For the second successive FIFA Club World Cup, Saudi Pro League giants Al Hilal will be gracing the tournament as the representatives from the Asian Football Confederation.
Unlike last year, however, their official designation at the competition is not as the winners of the latest season of the AFC Champions League.
Instead, while the other five continental confederations are represented by their respective champions, Al Hilal were instead nominated to contest the tournament for Asia.
How exactly did such a curious scenario arise?
As it turns out, the explanation is a fairly simple one.
And the fact of the matter is that Al Hilal are the reigning ACL champions even if they have not won the most recent edition of Asia's premier club competition -- because it is yet to be completed.
With the Asian football calendar originally in sync with the calendar year, the ACL usually took place from February to November -- meaning the champions would have been crowned in time to grace the Club World Cup a month or so later.
Nonetheless, following the AFC's decision to shift to a September-to-May calendar in line with the majority of competitions around the world -- including Europe's most-prominent tournaments -- it means last year's ACL (still officially referred to as the 2022 campaign rather than 2022-23) will only conclude later this year.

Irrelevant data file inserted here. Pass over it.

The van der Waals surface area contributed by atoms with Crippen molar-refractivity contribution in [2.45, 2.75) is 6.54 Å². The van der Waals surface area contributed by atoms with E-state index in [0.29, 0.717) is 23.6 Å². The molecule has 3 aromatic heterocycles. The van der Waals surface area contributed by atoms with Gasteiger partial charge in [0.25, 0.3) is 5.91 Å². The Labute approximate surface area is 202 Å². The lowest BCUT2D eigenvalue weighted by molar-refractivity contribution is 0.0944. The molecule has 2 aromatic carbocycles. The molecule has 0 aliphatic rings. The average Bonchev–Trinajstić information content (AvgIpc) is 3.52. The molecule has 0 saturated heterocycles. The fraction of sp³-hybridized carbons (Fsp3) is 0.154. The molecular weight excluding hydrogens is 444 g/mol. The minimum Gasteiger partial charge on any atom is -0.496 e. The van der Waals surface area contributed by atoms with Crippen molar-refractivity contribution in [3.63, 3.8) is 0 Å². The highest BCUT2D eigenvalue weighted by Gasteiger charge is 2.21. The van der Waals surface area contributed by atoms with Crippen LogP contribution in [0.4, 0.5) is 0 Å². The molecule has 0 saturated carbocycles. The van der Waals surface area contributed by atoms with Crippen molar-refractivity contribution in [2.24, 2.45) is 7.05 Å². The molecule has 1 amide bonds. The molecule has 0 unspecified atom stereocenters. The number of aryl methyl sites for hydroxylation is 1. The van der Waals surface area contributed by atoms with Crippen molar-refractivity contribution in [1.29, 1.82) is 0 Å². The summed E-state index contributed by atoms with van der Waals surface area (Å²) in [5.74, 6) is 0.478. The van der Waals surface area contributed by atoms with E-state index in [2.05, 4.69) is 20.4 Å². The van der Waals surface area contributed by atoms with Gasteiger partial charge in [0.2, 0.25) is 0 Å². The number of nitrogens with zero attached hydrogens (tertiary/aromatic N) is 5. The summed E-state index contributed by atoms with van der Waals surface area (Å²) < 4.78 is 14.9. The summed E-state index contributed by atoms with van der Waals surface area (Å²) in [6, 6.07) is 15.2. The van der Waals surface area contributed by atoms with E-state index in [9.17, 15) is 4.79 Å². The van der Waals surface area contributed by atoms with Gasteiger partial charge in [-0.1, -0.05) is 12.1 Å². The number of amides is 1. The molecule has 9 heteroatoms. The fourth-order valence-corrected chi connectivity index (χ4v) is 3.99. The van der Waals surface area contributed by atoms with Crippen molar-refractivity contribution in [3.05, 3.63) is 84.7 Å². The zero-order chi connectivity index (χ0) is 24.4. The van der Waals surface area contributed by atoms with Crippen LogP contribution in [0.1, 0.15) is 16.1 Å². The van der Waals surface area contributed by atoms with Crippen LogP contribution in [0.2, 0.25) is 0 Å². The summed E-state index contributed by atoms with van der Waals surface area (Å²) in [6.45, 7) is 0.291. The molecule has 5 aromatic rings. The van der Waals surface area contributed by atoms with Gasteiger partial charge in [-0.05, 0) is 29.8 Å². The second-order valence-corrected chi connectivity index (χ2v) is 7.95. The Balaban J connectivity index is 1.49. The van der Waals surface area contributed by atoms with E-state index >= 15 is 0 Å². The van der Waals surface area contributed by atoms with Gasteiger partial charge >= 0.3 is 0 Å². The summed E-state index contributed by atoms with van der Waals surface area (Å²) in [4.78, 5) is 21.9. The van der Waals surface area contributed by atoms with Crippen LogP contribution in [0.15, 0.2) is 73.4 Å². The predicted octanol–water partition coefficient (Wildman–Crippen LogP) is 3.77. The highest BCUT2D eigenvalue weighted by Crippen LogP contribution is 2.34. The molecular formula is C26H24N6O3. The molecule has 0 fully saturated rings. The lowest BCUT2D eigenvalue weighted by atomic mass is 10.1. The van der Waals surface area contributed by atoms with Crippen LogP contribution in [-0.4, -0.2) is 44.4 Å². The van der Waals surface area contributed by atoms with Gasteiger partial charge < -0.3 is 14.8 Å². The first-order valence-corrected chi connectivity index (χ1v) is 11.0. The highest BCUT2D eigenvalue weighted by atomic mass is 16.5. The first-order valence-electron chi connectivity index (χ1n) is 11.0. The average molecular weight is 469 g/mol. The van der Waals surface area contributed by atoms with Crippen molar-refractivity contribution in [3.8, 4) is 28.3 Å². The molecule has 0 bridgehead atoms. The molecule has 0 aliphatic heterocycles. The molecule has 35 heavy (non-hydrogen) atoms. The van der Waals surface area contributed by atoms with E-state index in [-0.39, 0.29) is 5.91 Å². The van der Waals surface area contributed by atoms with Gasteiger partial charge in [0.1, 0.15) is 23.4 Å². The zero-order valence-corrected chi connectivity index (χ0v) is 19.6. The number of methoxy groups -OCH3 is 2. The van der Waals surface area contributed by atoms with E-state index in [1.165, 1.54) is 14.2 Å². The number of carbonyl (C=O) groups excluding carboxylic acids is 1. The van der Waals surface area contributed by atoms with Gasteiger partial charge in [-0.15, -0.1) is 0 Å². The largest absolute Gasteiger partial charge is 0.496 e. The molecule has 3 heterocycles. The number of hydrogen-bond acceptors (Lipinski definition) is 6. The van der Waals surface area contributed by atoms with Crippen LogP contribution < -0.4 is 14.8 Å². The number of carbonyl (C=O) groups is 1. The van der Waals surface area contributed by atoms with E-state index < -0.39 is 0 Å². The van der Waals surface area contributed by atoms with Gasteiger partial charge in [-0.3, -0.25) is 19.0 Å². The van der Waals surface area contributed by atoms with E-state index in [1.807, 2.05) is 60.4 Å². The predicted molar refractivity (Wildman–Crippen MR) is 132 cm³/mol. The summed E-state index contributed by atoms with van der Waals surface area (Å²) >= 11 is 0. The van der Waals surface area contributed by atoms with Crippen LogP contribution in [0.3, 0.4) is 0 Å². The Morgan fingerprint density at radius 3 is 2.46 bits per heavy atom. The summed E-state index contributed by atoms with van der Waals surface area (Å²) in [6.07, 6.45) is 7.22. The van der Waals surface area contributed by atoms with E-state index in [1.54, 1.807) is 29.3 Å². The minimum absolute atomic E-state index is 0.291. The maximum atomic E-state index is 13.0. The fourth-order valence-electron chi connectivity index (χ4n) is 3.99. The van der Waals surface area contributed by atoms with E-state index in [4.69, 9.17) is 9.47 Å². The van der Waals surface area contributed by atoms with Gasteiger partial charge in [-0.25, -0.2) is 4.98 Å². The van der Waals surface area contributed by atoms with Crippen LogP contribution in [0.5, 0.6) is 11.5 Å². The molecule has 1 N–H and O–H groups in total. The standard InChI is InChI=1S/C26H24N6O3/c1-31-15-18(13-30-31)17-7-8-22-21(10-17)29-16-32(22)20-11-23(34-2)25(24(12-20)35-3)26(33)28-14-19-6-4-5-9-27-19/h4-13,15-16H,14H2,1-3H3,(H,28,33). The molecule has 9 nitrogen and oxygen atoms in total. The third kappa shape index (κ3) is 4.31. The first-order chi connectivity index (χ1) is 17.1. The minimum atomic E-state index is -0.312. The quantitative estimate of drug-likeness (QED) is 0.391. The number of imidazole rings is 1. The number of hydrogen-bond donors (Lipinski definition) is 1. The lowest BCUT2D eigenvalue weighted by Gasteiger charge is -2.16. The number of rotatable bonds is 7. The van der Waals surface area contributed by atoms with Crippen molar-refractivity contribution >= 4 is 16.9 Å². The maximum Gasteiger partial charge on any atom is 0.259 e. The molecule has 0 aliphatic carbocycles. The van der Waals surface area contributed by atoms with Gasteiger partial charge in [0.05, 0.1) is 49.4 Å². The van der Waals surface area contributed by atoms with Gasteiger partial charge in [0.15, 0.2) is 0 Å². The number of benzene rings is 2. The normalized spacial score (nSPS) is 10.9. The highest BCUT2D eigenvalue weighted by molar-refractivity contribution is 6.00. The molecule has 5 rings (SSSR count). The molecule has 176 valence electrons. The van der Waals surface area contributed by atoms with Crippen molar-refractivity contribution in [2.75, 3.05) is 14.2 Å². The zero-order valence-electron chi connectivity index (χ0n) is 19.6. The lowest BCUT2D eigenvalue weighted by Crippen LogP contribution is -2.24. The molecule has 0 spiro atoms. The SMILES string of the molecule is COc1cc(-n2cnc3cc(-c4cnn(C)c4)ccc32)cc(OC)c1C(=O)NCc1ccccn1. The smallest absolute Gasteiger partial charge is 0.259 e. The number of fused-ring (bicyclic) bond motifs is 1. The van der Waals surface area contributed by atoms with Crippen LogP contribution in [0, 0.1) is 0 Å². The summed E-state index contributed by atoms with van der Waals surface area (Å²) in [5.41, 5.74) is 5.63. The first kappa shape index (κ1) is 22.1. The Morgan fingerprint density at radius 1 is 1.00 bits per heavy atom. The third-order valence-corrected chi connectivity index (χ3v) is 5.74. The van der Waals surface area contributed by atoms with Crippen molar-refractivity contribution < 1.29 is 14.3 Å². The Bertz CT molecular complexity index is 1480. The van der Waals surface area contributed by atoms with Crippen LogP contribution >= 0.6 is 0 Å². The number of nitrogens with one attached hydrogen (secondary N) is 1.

Had the tournament adhered to its original calendar and concluded by the end of last year, it could easily have been Japan's Urawa Red Diamonds flying the flag for Asia at the Club World Cup for the third time in their history -- having previously featured in 2007 and 2017.
Despite finishing a disappointing 9th in the 2022 J1 League season, Urawa found form on the continental stage to see off all comers in the ACL's East Zone and book their place in the final, although they now have the unique proposition of having an eight-month gap between their victorious semifinal tie and the decider in May.
Yet, it could also be Al Hilal who once again emerge as champions of Asia given they are still in the running, with the West Zone's knockout round set to be completed later this month in whirlwind fashion.
They are among eight teams ready to contest the last-16 ties starting on Feb. 19 although they are likely to face stiff competition from compatriots Al Shabab and Qatari heavyweights Al Duhail, who both performed exceptionally in the group stage.
But for a change in calendar, Al Hilal may or may not have been preparing for feature at the Club World Cup for a second successive edition.
Still, they are the current kings of the continent and should give a good account of themselves and Asian football, even if they are officially at the competition as the AFC's "nominated representative" rather than its champions.